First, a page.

Guest blog post by Dr Austin Tanney, Analytics Engines
Please repeat after me….
“I believe in a world where data has no borders, where data can be shared between people and between regions for the good of humanity”
Does this sound reasonable? Theoretically, sure, of course. In reality? Probably not so much. This title and opening paragraph is my first venture into writing clickbait. Did it work? Someone needs to send the me the google analytics info on the clicks of this post vs the others.
In reality this concept, while noble and admirable, is probably a long way away from reality for a very wide range of reasons. When I step outside of my idealistic fantasy world and into the disappointing real world that I find that the real situation with data is complex and convoluted. Never mind sharing on a global scale for the greater good, data is siloed even within organisations.
Many many years ago I was involved in a large scale genomic sequencing project, I was personally responsible for the data management and analytics. When I look back to this, I’m pretty sure that within the company I worked, there were probably about 4 people who could access this data. Not for security reasons, nor for technical reasons, more because no one knew where it was saved. Or could access this system. Or knew it existed.
Actually now that I look back at this through the mists of memory, I can remember exactly where I stored and analysed this data. It was on a little Linux cluster that I built and yes, there were, I believe, 4 people who could access this.
This was, as I said, a long time ago. Things have clearly changed. Data is managed much better now. No one works with important data in small limited access servers or on their laptops… right?
In reality I have found that this is actually still fairly common among bioinformaticians and data scientists. Of course, in an enterprise environment data management is much more stable. There are lots of data management solutions. Lots of them. In the world of healthcare, there are many different systems and it’s not uncommon for a single healthcare organisation to use a number of these. I was in a meeting recently where the team we were talking to had five different data capture and management systems in place. So the data was well managed, stored, backed up and easy to find.
So is there still a problem?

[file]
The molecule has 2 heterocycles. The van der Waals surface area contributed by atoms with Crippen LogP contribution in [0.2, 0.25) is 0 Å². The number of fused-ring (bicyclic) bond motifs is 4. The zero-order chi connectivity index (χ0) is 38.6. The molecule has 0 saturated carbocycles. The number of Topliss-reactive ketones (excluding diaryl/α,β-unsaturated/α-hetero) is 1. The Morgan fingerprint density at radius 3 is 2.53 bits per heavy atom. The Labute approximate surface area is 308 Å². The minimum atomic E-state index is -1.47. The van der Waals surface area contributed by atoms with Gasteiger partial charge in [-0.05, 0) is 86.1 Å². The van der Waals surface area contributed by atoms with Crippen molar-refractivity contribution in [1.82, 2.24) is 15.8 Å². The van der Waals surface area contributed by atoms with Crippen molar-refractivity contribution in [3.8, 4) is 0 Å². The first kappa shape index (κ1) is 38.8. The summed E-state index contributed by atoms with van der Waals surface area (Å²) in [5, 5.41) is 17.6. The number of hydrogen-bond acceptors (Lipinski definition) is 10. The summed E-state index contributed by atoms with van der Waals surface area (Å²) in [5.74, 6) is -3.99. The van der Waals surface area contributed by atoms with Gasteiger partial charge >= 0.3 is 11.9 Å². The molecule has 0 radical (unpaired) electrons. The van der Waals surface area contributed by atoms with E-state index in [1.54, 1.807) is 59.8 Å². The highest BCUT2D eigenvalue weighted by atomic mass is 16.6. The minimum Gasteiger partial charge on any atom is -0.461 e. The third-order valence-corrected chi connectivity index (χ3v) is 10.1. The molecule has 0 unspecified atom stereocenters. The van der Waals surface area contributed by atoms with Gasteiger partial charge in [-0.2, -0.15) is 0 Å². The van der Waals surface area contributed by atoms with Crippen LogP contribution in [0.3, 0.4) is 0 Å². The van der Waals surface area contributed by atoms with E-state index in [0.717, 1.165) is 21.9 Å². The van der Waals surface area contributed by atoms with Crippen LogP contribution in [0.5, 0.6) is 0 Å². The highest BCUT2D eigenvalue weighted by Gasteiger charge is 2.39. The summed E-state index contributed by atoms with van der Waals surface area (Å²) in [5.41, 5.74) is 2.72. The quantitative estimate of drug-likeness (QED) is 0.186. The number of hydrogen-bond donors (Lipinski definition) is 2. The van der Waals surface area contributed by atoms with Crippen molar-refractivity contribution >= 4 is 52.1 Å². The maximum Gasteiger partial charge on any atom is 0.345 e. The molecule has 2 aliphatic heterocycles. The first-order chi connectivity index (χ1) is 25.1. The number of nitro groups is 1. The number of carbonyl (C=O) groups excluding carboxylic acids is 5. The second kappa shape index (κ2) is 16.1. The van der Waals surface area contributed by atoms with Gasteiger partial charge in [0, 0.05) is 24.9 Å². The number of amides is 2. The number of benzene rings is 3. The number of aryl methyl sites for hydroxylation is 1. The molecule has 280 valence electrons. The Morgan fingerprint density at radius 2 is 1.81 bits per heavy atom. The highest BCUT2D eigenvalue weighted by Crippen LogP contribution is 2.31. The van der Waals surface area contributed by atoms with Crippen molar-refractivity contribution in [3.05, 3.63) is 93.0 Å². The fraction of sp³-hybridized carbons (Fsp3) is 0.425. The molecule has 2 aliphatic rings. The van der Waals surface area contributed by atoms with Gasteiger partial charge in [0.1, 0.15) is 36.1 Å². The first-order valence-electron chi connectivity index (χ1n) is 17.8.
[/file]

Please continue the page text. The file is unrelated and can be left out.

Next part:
Most definitely. In this particular case, none of these systems talked to each other.
Data integration is a clear and fundamental challenge and problem across the board in many industries, and healthcare is no exception. It’s one thing when lack of data integration is impacting a company’s bottom line or their ability to successfully target their customers with marketing campaigns. It’s a different matter when its impacting the optimal delivery of healthcare.
I could write another entire blog post about the use of data for healthcare improvement but for today let me focus on MIDAS.
In the MIDAS project we are focusing on data integration for policy makers. Across the board, globally, healthcare organisations and governments are moving towards outcomes based accountability (possibly another future blog post). To do this data is a critical necessity. It’s impossible to say whether what you are doing is having positive impacts if you can’t measure it. Of course one of the core challenges here is that we are not just talking about integrating multiple datasets within the health provider, but also linking to external datasets. It’s pretty easy to show from datasets within the healthcare system that you have reduced waiting lists or treated more people, but when a government sets a priority, as we have in Northern Ireland, to reduce health inequalities and tackle issues with mental health, data needs to be gathered from other areas.
In the MIDAS project we will be integrating data in a meaningful way (hence the name) and ensuring that the policy areas we focus upon can be properly evaluated using broad and diverse datasets from a range of sources that can give some really valuable insight. We at Analytics Engines are providing the data analytics platform and tools that will enable the highly skilled team of partners in the project to work with the data and actually answer the questions that are being asked by the policy board.
It’s been a really enjoyable and rewarding experience so far working with the various teams and hearing the challenges faced by the policy board members. I think that over the next few years we have the potential to do something hugely important that will really move us in the right direction towards data driven health policy.